Ahead of Saturday’s Champions League final, we’re looking into our crystal ball to predict what will transpire in club football’s showpiece contest.
Spurs will force Alisson into an error
Loris Karius had perhaps the most memorable performance by a Liverpool player in last year’s final against Real Madrid – for all of the wrong reasons – and his two goalkeeping howlers surely left their mark with supporters. The German shot-stopper was swiftly shipped to Besiktas in the summer and Alisson was brought in from Roma for a hefty fee.
The upgrade between the sticks has been noticeable, though not even the most infallible ‘keepers are perfect.
With three errors leading to goals this season in the Premier League (tied for third worst in the top flight of English football), Alisson is primed for a gaffe in Madrid. Tottenham averaged the sixth-most efforts (15.4) of any knockout-stage team in the Champions League and also fire 5.6 shots on target per match, so the Brazilian will have his opportunities to make a costly error.
Starting Kane over Moura will thwart Tottenham
Mauricio Pochettino has a squad conundrum on his hands.
He has to decide whether to start talismanic striker Harry Kane or stick with Lucas Moura, the forward responsible for all three goals in the second leg of the stunning semifinal victory over Ajax.
Kane said he’ll be fit for the final despite the latest in a laundry list of ankle ligament ailments, though the Englishman does have a history of rushing back from injury. Without Kane, Moura started up top for the second leg in Amsterdam as the focal point of a 4-2-3-1 formation, and the former PSG outcast bagged a treble after the interval as part of a well-rounded display that also included four aerial duels won and four successful dribbles.
Kane might be best used as a super sub at the Wanda Metropolitano.
Origi makes an impact off the bench
Integral attacker Roberto Firmino is expected to return from the groin injury that kept him out of the enthralling semifinal comeback against Barcelona, with manager Jurgen Klopp saying this week that he’s “pretty sure” the Brazilian will be in the starting lineup Saturday.
“All we’ve seen so far looks really good,” the bench boss added.
Firmino’s recovery will relegate Divock Origi to the bench, but the Belgian – who’s made a habit of popping up with goals at critical times this season – could still play a key role coming off the bench in Madrid.
Even if Firmino is fit enough to feature from the opening whistle, throwing him into the deep end after he’s missed multiple matches comes with the inherent risk that he won’t be able to last the full 90 minutes. Training sessions simply can’t imitate the intensity of game action. Especially not this game.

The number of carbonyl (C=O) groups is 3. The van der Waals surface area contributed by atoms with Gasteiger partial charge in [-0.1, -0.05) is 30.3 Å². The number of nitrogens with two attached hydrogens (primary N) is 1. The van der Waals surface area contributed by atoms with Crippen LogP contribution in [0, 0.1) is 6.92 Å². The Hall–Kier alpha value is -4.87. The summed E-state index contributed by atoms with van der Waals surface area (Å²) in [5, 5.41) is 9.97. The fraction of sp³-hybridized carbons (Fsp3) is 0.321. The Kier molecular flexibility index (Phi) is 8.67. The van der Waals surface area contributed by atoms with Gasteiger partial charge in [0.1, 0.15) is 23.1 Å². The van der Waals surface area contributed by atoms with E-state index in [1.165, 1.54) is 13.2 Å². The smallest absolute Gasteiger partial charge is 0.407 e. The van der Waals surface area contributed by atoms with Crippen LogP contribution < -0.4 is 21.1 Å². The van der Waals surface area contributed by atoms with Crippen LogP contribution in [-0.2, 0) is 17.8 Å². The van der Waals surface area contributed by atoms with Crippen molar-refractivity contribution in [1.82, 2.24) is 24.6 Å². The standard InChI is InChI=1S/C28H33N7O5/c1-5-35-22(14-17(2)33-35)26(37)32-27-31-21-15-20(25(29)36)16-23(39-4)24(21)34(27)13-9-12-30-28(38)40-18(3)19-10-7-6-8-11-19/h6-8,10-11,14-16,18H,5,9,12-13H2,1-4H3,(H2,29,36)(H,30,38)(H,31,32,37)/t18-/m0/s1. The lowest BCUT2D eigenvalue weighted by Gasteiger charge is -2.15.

As such, Origi could very well get one more chance to make his mark after famously scoring twice in the triumph over Barca, including the decisive fourth tally. Racking up yet another winning goal would be a fitting conclusion for someone who started the season as an afterthought at Anfield.
This will be Pochettino’s last match with Spurs
Pochettino doesn’t want to discuss his future until after the Champions League final. And rightfully so.
Ahead of the biggest match of his life, any talk unrelated to events on the pitch against Liverpool would just be an unwelcome distraction; the Argentine went so far as to say it would be “embarrassing” to muddy the waters with speculation about his next move before Saturday’s contest.
But that won’t stop the rumors from swirling; Juventus, in the wake of their decision to part ways with Massimiliano Allegri, have been heavily linked with a move for the 47-year-old tactician.
Pochettino has made it clear that financial backing in the transfer market is crucial if he’s to remain in north London. If Tottenham chairman Daniel Levy is unwilling to make those assurances, the revered manager could be swayed by the Italian champions, who will likely invest heavily in their squad after their latest Champions League failure.
There’s also the question of just how much better things can get for Spurs, both domestically and on the continent. Challenging Manchester City and Liverpool for Premier League titles appears a monumental task for the foreseeable future, while Europe’s biggest sides will all splash copious amounts of cash in their bids to reclaim Champions League superiority.
Win or lose, is this as far as Pochettino can take Tottenham?